How to Install Transmission Mounts
Your car's transmission mount is the one responsible for isolating the transmission from the passenger compartment. It may be just a small component but it can greatly affect a car's performance when it gets worn and its rubbers get old and brittle. Faulty transmission mounts can result to shifting problems because of the transmission's misalignment with the chassis. If you think your transmission mount needs a replacement, here's a helpful guide on how to install it yourself:
Required skill level: Intermediate
Needed tools and materials
- Jack stands
- Ratchet set
- Penetrating oil
- New transmission mounts
Preparing for the task
Before installing new a new transmission mount on your car, make sure that everything is all set and secure. First, raise your car's front end from the ground using a jack and use four jack stands to support it. For the height reference, make sure that you have raised your car within 1/2 inch of the transmissions' height or the oil pan from the floor. After that, you can now go under your car and look for the transmission mount.
Removing the old transmission mount
Slightly raise the transmission by sliding the jack underneath then soak the bolts in penetrating oil. To access the transmission bolts, remove both pipes at the transmission unions so that the exhaust pipes are spread apart. Next, remove both bolts that attach the spring support bottom to the transmission by using a ratchet set. After that, you can now pull the old transmission mount out from between the metal beam and the transmission.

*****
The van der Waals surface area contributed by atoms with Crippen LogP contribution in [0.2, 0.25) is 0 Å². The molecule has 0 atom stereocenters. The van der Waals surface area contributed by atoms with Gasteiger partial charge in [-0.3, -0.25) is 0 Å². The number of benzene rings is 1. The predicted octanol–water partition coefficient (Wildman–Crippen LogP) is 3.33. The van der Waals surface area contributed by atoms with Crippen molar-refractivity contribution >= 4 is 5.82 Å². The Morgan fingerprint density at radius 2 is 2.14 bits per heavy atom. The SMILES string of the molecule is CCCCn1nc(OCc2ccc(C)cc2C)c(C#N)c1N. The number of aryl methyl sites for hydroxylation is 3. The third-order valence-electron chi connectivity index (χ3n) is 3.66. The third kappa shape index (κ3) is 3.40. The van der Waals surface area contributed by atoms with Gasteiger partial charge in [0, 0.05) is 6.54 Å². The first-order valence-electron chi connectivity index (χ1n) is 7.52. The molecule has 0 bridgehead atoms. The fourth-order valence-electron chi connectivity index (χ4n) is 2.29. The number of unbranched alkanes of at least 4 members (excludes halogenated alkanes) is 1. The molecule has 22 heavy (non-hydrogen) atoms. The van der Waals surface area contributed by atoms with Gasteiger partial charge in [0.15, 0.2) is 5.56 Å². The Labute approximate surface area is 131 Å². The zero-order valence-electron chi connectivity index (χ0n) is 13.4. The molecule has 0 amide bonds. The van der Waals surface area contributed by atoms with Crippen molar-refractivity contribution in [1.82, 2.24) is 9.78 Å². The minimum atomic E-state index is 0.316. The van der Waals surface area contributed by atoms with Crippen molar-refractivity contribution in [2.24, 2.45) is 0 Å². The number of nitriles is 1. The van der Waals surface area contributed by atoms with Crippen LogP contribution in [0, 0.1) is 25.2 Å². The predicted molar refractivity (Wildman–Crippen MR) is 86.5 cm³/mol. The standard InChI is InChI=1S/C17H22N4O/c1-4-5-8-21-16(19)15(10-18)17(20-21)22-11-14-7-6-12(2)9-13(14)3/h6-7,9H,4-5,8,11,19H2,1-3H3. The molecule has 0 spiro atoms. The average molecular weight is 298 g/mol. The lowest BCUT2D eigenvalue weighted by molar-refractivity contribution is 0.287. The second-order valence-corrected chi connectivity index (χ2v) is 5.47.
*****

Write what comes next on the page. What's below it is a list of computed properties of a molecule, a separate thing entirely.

Installing the new transmission mount
Once you have removed the old and worn mount, you can now insert the new transmission mount in the same spot where you removed the old one, between the metal beam and the transmission. Tighten all the bolts using the ratchet set then raise your car with the jack to remove the jack stands and finally, lower it back to the ground.
Tips and warnings
- Before removing the four-perimeter screws, make sure that the transmission mount is supported by a floor jack.
- Don't forget to check if the transmission crossmember has cracks or damages at the slotted hole areas. If you see signs of damage, replace or repair the crossmember first before installing the new mount.
Transmission Mount Buyer's Guide
- Transmission mounts protect the drivetrain and help make every ride pleasant.
- A typical vehicle will have two or more transmission mounts. Each transmission mount consists of the mount and its bracket.
- Common causes for a bad or failing mount include oxidation, vibrations, wrong handling of the engine and transmission assembly, and damage from collisions and car accidents.
- Warning signs of a bad mount include increased vibrations, loud noises, problems with shifting gears, and flexing in the chassis.